Are buying groups able to reflect changes in the way the market does business? Do their payment conditions prevent more distributors from participating? There are many questions that the industry still has to conclusively answer when it comes to this topic, writes Bill Downie of Meiko.
"The arrival of ENSE — the European Network of Supplies & Equipment — into the UK catering equipment market raises a key issue for equipment distributors, kitchen and project houses. Why?
ENSE has been quoted as saying that it will offer “benefits from rebate, discounts, deals and things like that”. I personally wish ENSE the very best of luck, as there are probably dozens of distributors out there that do not benefit from the purchasing power of the larger kitchen houses.
However, its arrival on the scene does highlight the fact that the UK catering equipment industry has so far been unable to construct a buying organisation model that encompasses all sectors of the UK market — a model that appears to work so successfully in the North American market.
There is, of course, Cedabond, a membership-based buying consortium that has operated in the UK catering equipment market since 1977 and boasts some 60 participating distributors and 40 equipment supplier members.
But does the Cedabond business model need to change to reflect the fiercely competitive market that has existed over the past few years, where value engineering and delayed contractor payments seem to be the order of the day?
And how can it reach out to attract a wider audience of distributors and kitchen contractors who would be keen to join the consortium, but are unable to work within the strict monthly payment terms required due to the type of business sector they work in. This, of course, is another topic entirely!
Or is there another way? Should the suppliers be more proactive in setting up distributor agreements that reward both commitment and performance across the wide and varied sectors of the industry? Why is it that a supplier is unable to allocate funds to offer a financial bonus scheme to an individual distributor, but can find funds for a buying group or consortium?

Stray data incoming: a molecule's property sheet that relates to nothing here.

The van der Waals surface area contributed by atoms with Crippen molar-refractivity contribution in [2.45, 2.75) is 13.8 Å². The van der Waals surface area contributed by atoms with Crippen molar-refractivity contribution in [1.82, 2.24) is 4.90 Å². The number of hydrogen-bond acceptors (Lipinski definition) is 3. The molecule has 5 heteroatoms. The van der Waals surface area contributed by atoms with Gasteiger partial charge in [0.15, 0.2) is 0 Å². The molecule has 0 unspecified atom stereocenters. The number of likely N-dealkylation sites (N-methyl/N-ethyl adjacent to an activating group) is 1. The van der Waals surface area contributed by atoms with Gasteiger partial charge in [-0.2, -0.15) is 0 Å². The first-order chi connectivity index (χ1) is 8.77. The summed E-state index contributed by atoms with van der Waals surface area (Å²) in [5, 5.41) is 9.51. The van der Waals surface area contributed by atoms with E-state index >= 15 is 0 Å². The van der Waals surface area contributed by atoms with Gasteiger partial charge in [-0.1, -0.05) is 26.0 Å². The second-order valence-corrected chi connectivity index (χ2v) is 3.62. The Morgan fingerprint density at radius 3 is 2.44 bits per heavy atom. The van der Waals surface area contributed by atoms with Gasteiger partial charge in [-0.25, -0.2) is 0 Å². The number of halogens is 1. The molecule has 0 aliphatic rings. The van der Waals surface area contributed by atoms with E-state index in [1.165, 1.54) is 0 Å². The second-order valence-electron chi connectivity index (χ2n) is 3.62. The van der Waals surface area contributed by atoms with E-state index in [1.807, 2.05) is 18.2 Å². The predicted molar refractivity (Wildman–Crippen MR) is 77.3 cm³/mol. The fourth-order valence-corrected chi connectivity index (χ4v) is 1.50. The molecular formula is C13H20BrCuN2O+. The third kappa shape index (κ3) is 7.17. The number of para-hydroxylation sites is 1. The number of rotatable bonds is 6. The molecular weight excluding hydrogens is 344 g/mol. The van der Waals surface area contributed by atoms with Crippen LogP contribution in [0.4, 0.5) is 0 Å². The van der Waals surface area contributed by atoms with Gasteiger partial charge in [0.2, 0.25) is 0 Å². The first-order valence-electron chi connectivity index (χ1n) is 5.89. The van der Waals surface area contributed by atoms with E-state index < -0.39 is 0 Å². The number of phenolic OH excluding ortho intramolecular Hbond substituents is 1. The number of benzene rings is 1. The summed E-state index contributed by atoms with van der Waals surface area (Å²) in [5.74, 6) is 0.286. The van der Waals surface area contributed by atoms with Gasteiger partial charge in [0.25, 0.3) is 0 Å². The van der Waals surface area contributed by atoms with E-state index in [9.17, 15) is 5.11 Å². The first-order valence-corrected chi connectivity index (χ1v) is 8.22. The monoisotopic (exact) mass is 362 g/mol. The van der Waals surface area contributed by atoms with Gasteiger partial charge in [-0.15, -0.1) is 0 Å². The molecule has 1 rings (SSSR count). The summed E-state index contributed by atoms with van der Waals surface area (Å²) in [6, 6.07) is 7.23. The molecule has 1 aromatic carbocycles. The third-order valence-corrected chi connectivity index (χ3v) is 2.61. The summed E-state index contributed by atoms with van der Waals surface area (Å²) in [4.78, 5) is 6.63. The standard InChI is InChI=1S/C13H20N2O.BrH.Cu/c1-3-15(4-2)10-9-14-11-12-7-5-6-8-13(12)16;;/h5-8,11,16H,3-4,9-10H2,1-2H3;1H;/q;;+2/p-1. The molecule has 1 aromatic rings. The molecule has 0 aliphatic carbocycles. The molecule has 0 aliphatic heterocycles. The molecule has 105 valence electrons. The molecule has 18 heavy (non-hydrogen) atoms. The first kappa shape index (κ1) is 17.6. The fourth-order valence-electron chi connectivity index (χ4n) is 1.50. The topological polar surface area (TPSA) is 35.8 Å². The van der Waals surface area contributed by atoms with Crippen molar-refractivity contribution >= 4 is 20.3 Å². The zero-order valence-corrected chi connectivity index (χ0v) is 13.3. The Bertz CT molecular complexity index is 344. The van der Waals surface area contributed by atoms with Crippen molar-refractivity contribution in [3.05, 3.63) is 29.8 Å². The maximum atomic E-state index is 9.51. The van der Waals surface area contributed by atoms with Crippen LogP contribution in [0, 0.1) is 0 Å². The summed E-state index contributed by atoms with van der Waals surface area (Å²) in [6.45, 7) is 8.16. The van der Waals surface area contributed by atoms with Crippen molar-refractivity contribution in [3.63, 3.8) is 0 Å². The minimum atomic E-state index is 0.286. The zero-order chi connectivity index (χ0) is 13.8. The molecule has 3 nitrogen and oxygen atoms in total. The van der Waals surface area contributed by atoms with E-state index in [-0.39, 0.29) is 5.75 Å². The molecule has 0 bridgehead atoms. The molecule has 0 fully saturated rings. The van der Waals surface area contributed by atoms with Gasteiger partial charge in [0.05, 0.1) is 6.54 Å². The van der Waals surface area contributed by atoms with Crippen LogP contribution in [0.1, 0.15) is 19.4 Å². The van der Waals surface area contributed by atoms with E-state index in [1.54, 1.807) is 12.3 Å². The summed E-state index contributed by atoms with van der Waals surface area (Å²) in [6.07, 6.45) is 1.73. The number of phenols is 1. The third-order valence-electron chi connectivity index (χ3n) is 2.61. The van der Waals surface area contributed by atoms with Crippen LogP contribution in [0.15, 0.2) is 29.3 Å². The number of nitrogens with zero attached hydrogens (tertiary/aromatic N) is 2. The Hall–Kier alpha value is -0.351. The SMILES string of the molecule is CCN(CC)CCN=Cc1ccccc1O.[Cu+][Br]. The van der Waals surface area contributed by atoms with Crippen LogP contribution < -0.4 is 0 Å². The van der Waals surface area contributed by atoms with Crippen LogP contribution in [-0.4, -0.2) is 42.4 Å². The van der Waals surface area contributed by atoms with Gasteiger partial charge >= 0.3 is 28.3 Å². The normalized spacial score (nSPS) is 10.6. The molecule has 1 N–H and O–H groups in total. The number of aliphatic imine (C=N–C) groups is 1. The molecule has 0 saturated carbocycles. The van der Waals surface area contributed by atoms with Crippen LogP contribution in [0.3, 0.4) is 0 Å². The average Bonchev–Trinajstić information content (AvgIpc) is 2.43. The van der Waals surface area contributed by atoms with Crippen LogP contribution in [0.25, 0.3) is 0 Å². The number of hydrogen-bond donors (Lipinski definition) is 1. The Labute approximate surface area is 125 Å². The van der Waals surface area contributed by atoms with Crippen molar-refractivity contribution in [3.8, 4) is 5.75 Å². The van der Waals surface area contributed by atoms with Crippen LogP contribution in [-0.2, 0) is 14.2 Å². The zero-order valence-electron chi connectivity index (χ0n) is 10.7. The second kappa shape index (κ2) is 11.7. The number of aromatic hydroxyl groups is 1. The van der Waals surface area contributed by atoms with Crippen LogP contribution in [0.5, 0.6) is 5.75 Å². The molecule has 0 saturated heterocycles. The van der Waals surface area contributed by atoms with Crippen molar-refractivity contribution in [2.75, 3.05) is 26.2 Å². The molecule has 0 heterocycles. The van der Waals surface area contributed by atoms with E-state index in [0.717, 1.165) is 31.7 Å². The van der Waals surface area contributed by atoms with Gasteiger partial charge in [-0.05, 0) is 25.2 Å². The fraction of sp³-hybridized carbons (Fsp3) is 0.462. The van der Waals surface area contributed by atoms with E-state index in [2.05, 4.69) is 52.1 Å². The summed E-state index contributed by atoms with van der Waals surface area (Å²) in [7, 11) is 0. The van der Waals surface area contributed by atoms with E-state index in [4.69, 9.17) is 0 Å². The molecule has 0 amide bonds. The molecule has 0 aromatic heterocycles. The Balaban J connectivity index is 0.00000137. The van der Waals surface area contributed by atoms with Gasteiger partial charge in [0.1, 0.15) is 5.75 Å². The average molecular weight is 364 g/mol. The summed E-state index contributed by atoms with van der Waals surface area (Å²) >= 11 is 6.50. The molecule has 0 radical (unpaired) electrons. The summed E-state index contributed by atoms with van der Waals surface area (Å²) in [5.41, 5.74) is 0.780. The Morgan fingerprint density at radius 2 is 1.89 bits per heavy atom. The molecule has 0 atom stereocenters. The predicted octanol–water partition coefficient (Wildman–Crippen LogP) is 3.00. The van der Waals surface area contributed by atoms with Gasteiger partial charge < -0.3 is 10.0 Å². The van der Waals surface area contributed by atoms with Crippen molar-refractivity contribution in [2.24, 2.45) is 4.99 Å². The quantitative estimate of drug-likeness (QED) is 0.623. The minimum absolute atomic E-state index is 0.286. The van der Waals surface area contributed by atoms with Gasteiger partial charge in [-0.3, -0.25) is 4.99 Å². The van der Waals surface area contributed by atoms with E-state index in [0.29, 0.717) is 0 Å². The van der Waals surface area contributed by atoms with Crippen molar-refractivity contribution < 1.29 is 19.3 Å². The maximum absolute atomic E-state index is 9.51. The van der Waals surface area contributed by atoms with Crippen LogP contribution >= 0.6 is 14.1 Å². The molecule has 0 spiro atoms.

Increased volume will probably be the answer to that question, but what guarantee does the supplier have that the volume of business generated will increase?
The key question for all concerned is why does this disparity in supplier/distributor relationships exist at all? Why do suppliers allow this to happen? If suppliers have a real commitment to the industry, why do we not already have some form of agreement in place with these market players? ENSE has spotted a gap in the market and it remains to be seen if they are able to capitalise on the opportunity.
Cedabond is currently in the process of restructuring the management and direction of the consortium and, as suppliers, we eagerly await the outcome.
One thing is for sure — 2013 will be a challenging time, not just for the industry, but for the concept of buying groups and consortiums.
As Catering Insight’s editor Andrew Seymour recently wrote, the success of any buying group still boils down to facilitating the kind of benefits and results that members simply couldn’t achieve on their own’. Or could they?
Here at Meiko, we are hosting a dealer seminar in Offenburg at the end of November for upwards of 55 distributors, where the 2013 Key Partner Distributor agreement draft will be introduced for discussion. No doubt we will touch on the subject of buying groups — and we would welcome your questions and thoughts on this very topical issue."
Bill Downie is Managing Director of warewashing manufacturer Meiko UK. www.meiko-uk.co.uk